When it comes to administering the program, Child Nutrition Program Manager for Alaska’s Department of Education & Early Child Development, Child Nutrition Programs, Jo Dawson is making sure that meals served are in compliance with USDA regulations, as well as providing training, support, resources, and administrative reviews. Dawson sees the partnership with CES as a good fit for Alaska farm-to-school. “The growth is new, but consistent, so I think we’ll see more availability of foods … going forward,” said Dawson. “Working with CES, developing and adapting recipes for schools that highlight Alaska grown foods—we are building on the success that started in Dillingham, where fresh fish came in to [classrooms] first.”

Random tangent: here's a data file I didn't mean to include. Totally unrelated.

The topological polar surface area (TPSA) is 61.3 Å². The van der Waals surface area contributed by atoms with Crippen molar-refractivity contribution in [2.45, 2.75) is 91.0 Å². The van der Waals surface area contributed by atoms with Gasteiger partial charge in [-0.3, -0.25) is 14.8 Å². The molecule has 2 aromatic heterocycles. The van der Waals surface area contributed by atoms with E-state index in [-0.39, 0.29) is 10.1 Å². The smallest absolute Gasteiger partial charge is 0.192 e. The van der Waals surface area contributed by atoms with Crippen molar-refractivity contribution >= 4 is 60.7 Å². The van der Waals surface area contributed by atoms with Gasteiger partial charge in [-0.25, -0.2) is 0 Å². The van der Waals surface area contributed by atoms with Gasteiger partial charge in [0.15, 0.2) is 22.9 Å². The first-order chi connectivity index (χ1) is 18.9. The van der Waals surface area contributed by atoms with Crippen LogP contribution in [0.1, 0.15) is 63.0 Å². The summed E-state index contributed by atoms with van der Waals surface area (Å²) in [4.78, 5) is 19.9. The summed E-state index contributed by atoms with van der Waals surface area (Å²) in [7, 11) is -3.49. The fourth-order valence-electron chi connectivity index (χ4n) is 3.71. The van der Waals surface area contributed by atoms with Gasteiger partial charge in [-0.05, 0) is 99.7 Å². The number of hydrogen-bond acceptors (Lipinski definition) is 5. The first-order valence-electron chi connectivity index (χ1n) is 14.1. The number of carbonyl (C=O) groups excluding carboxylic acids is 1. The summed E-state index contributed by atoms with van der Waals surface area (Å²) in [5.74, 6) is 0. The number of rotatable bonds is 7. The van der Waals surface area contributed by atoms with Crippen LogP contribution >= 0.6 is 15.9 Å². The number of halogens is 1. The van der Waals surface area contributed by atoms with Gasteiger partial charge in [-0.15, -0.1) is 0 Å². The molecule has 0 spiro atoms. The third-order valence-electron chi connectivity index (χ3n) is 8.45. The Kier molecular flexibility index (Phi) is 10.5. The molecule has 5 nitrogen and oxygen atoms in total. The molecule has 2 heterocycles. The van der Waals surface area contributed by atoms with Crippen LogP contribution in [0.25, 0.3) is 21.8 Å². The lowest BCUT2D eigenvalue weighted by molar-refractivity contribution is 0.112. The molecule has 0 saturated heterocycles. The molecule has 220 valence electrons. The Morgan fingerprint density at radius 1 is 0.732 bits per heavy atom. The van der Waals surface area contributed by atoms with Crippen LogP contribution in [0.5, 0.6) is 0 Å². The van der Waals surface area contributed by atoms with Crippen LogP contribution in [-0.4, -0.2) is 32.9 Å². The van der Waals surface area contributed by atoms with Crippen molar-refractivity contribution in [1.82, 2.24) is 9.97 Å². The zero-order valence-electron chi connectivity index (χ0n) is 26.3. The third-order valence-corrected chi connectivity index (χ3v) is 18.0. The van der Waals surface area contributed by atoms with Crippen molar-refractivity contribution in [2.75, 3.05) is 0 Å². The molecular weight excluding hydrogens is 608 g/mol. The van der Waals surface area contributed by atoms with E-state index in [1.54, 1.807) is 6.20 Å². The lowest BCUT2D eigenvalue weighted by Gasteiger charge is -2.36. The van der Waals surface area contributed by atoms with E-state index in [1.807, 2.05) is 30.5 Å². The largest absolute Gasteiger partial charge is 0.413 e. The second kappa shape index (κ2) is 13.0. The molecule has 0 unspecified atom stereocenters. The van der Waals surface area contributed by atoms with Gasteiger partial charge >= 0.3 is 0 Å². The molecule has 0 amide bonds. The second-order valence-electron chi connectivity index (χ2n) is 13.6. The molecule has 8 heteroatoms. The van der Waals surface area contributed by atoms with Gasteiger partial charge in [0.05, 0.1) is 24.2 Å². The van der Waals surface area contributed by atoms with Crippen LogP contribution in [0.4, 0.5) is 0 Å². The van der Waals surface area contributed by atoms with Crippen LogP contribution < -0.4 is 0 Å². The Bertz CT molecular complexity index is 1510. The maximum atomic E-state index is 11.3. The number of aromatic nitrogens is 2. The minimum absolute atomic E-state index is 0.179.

Ultimately, Extension services serve as the bridge school districts need between the locally-grown foods they serve, and a sustainable program that makes a positive impact on Alaska’s students. CES FNP Coordinator Helen Idzorek said it best: “. “It’s a wonderful opportunity for everyone involved in farm-to-school here in Alaska—farmers, districts, educators, and students can all benefit from the programs Extension has to offer. Whether you need a nutrition educator, or help developing recipes, we hope to see more districts utilize the Extension services in their area for implementing and expanding farm-to-school efforts.”